5 December 2022
Published by Public Health Wales.
Public Health Wales is reminding parents that cases of invasive group A streptococcal infection (iGAS) remain rare in Wales, and that children have a very low risk of contracting the disease.
The reminder comes after the UK Health Security Agency (UKHSA) and Public Health Wales confirmed a number of deaths from iGAS, a rare complication of group A streptococcal infection.
In most cases, infection with streptococcal A causes scarlet fever, usually a mild illness.
There has been an increase in scarlet fever this year. In the UK, there were 1,512 notifications of scarlet fever between January and October 2022, compared to 948 in the same period in 2019.
Dr Graham Brown, Consultant in Communicable Disease Control for Public Health Wales, said:
“While we understand that parents are likely to be worried by reports they are seeing related to iGAS, the condition remains rare.
“Cold and flu like symptoms are very common at this time of year, especially in children. Most will have a common seasonal virus, which can be treated by keeping the child hydrated, and with paracetamol.
“Some children with cold and flu like symptoms - sore throat, headache, fever - may be experiencing some of the early symptoms of scarlet fever, which also circulates at this time of year. These children will go on to develop scarlet fever specific symptoms, including a fine pink-red rash that feels like sandpaper to touch, and parents should contact their GP.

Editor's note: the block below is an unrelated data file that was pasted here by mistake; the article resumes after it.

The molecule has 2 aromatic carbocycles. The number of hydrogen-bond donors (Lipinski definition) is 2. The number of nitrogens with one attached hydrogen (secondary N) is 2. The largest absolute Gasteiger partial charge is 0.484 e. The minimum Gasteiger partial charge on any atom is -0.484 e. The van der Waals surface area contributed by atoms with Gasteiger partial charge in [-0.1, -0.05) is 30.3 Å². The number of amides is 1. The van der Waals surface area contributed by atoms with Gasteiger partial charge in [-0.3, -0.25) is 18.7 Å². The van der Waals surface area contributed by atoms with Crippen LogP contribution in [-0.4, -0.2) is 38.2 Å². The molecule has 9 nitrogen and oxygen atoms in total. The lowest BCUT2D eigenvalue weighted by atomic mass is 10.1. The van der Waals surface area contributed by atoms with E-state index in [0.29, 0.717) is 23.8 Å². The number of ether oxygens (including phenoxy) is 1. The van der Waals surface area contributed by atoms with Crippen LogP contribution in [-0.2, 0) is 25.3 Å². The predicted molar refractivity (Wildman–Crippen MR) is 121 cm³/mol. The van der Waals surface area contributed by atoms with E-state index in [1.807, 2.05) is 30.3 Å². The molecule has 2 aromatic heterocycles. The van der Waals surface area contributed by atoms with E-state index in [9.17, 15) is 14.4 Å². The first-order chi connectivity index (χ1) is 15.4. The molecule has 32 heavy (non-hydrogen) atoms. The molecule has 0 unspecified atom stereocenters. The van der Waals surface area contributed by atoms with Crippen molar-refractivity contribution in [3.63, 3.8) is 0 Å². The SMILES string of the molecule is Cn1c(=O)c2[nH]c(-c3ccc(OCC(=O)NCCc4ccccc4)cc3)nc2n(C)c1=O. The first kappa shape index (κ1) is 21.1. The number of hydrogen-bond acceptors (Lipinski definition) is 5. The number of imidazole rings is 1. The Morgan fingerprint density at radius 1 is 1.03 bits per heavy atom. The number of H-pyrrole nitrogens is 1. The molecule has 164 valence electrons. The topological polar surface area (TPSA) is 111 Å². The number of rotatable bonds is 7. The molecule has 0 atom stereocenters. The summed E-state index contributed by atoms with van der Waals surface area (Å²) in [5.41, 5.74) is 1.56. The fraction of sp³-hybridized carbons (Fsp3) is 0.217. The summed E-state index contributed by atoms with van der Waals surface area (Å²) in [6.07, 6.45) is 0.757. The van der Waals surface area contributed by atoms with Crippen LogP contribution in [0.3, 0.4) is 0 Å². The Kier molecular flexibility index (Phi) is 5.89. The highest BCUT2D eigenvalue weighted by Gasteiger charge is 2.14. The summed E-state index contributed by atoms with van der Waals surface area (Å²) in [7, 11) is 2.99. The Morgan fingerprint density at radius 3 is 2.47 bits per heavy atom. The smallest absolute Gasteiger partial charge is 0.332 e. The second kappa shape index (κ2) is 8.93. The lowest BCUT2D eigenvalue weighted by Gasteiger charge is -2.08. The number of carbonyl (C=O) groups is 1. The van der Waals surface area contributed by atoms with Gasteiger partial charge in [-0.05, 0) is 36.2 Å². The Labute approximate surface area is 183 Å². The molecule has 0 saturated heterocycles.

“While scarlet fever is more concerning, it is still usually a mild illness from which most children will recover without complications, especially if the condition is properly treated with antibiotics.
“In very rare cases, group A streptococcal infection can cause iGAS, a rare complication which affects fewer than 20 children in Wales each year. Although iGAS is a worrying condition, the majority of these children will recover with proper treatment.
“The best thing that parents can do is to provide the care they would usually provide for a child with cold and flu like symptoms, but to familiarise themselves with the symptoms of scarlet fever and iGAS as a precaution.
“It is also important that children from two years upwards are protected from seasonal flu, and have the vaccine.”
The symptoms of scarlet fever include a sore throat, headache, fever, nausea and vomiting. This is followed by a fine red rash, which typically first appears on the chest and stomach, rapidly spreading to other parts of the body. Older children may not have the rash.
On more darkly pigmented skin, the scarlet rash may be harder to spot, but it should feel like 'sandpaper'. The face can be flushed red but pale around the mouth.
Parents who suspect their child has symptoms of scarlet fever are advised that they should:
Parents are being advised to contact their GP or get medical advice straight away if they think their child has any of the signs and symptoms of iGAS disease.